Whether destined for university, vocational course or apprenticeship, Sussex Downs College offers a vast array of options.
Strong links with business community have allowed courses to be developed to meet the needs of local employers, and ensure students have the best skills for today’s challenging jobs market.
Large campuses in Eastbourne and Lewes provide a dizzying number of A levels, Access to Higher Education courses, Foundation Degrees and professional qualifications to 6,525 students aged 19 and under, and 11,031 adult learners. Everything from bricklaying, engineering and fine art to economics and politics can be found, housed in a series of distinctive blocks reflecting the character of the courses. Workshops and classrooms are interspersed with relaxing areas to chill out and socialise. Learning resource areas are packed with students busily working away.
Principal and chief executive Melanie Hunt said: “We’re working with 800 employers across the area and we support them training their own staff, with apprentices who come to college one day a week and we also offer training in the workplace.”
“We’re not about doing qualifications for the sake of it. All our qualifications are a stepping stone to further education or to employment.”
She said Sussex Downs offers a wide range of pathways for students, whatever their ability or level of entry. “We will have something suitable for you,” she said. “We’re not about doing qualifications for the sake of it. All our qualifications are a stepping stone to further education or to employment.”
Range, relevance and rigour
Melanie said the college focuses on the ‘Three Rs’ – range, relevance and rigour. The rigour aspect comes from the constant testing done by outside award bodies, who benchmark all courses to ensure everything is done to the highest standard. “The most important thing about the college is our relevance – our job is to support the community and help it to grow and thrive. It’s about offering educational opportunities, and how that makes a difference to people’s lives.”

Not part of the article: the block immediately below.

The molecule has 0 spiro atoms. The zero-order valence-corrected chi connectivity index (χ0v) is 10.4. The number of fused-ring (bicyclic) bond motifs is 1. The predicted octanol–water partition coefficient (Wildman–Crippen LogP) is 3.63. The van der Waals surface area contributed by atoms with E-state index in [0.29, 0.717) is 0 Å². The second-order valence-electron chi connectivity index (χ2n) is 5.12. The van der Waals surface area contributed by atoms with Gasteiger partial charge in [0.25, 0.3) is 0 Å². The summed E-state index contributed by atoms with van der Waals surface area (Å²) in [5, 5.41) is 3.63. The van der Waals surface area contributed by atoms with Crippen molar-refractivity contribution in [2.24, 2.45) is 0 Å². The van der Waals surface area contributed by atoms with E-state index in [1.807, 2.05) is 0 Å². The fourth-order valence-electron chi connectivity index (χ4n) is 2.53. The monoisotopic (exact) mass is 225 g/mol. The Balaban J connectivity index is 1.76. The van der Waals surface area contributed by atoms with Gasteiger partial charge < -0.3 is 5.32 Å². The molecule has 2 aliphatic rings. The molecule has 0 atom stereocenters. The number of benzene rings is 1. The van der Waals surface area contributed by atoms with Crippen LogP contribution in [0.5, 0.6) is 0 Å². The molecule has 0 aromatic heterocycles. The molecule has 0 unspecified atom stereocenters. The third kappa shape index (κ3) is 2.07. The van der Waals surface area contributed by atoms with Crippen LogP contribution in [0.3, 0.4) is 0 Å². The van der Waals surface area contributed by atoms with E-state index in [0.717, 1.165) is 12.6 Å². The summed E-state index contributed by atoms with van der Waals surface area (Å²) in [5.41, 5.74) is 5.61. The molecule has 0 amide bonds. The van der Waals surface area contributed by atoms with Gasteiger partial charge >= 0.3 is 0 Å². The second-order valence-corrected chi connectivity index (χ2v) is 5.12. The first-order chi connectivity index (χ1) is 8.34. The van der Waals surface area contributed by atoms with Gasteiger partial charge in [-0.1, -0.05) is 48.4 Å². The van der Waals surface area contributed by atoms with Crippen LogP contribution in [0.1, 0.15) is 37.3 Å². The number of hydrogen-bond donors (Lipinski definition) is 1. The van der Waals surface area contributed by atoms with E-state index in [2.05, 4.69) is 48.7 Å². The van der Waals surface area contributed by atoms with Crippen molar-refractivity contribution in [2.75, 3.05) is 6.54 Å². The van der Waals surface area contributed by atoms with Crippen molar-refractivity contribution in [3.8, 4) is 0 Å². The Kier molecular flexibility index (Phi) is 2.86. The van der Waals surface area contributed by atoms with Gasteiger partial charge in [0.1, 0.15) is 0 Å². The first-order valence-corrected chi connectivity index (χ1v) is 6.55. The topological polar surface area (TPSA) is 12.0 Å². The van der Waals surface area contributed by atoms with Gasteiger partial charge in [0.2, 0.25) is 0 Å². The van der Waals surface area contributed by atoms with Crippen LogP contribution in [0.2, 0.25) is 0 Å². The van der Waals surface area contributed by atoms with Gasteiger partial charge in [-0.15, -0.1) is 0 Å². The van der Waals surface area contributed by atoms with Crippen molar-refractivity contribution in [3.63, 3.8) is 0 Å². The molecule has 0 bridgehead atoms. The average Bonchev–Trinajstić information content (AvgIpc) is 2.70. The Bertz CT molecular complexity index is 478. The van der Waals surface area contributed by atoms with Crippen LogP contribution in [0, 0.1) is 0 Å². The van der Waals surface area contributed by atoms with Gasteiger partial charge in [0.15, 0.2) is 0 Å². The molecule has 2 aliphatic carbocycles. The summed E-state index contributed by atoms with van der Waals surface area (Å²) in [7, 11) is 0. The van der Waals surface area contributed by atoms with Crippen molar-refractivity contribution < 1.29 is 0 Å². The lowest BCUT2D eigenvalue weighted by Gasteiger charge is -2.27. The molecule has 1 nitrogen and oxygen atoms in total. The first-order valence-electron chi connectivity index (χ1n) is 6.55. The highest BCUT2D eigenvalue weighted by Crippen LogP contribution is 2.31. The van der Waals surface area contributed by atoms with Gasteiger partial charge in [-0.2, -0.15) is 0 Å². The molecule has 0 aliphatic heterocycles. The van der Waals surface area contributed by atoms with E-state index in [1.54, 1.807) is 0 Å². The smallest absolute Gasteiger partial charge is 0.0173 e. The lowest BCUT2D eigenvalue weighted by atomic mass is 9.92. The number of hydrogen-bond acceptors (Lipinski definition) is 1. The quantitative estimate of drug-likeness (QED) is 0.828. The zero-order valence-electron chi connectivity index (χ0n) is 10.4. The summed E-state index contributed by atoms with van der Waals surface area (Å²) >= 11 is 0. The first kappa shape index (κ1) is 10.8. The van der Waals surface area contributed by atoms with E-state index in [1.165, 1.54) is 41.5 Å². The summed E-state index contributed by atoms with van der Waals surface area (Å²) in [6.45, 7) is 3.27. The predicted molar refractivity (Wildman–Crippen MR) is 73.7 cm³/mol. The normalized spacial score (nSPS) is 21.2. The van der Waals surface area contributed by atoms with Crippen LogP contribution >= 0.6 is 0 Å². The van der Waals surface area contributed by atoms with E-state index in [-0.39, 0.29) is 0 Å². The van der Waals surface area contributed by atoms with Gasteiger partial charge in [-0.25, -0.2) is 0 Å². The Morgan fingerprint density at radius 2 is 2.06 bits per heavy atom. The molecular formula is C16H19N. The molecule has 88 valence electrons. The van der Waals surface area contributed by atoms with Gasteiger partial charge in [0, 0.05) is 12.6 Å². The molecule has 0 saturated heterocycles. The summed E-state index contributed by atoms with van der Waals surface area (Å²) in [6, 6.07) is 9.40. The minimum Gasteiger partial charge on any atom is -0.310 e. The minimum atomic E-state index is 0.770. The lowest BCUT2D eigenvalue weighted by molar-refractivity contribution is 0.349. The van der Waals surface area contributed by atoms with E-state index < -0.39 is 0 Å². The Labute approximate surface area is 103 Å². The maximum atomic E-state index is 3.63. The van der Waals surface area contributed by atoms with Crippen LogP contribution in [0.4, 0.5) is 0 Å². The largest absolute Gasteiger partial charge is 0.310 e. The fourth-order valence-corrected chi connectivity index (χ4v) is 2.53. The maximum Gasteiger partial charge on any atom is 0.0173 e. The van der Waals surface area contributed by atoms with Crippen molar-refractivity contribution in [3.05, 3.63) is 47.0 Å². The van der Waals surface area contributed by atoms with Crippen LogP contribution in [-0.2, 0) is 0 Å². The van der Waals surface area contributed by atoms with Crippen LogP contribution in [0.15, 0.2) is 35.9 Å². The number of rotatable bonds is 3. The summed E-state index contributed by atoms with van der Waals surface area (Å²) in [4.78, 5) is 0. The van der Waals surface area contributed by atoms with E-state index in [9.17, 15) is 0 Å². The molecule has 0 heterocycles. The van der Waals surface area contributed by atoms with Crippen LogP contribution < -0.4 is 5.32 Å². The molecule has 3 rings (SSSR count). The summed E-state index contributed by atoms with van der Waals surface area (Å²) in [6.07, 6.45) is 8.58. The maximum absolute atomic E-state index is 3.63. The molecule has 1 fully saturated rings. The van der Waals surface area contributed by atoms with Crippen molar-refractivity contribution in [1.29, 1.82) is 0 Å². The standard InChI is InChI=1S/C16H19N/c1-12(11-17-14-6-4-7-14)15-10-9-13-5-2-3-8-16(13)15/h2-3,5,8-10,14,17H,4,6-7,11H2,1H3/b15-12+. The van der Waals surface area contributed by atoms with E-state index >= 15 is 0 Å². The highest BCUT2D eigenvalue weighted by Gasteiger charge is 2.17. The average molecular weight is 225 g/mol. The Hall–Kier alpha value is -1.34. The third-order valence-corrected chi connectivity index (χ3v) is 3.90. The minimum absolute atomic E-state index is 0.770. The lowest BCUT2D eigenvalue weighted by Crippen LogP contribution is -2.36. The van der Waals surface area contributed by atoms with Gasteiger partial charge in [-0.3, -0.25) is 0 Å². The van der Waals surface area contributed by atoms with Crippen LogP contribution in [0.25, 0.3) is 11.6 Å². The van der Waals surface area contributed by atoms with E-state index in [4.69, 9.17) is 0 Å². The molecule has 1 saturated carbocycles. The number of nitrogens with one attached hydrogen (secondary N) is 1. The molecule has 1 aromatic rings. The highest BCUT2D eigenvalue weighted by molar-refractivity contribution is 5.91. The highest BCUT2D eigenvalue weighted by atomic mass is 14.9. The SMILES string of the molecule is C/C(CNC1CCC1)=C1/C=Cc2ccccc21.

College has seen increased demand for mixed courses – made up of two A levels and a vocational qualification. This type of training can be more practical than purely academic courses and can leave more options open at the end. Apprenticeships that go all the way up to degree level also proving popular, and can provide an affordable alternative to a university course further from home.
Melanie said: “University is a hugely enriching academic experience, but a very expensive decision these days. Young people are realising they have to be really sure the degree they are choosing will help them get a job in the future, and isn’t just something that’s interesting to do.”
Catering and Hospitality students at Sussex Downs have the opportunity to work with local restaurants, and worked with local Indian restaurant to cook for the Lashings 11 cricket team. On-site restaurant and bistro King’s is open to the public and also used for charity dinners organised, catered and hosted by students. This taste of real work environment with practical experience and a chance to meet industry professionals maximises students’ chance of moving into work at the end of study.
Same is true of sports facilities, with many local groups making good use of the college’s impressive indoor hall and outdoor track. This is located on the Eastbourne campus and is a joint project between the college, borough and county councils and Sport England. Local primary schools also invited in for a sports festival every year, organised and led by college students. Members of the public can take advantage of facilities including hair salon and beauty therapy rooms.
College links with wider community don’t end there. Business students work with local businesses who help and inspire them to set up their own ventures. Media students run youth radio station and work with local schools. South Downs rangers from the National Park are working on environmental project with students. Public services course trains young people who want to join uniformed services and other public services, and students are now working as PCSOs.
Sussex Downs College is proud of its award-winning students on all levels, who win national awards, gain sporting recognition and win medals in regional competitions.
Academic subjects attract students from a wide radius. One A level student said: “There were sixth forms closer to home, but the choice of subjects here was really good, and I really wanted to move away from the school environment. Here, we’re treated like adults, we’re encouraged to take responsibility and develop independent learning skills. I’ve met loads of new people and it’s a good stepping stone to university.”
Student involvement and engagement in college life also highlighted as a real plus. Student executives work closely with staff to raise issues and ask for changes. “They listen to our feedback and adapt things to make it better. They really care about us all as individuals,” one student added.
With such a tempting and huge range of opportunities, there really is something for everyone.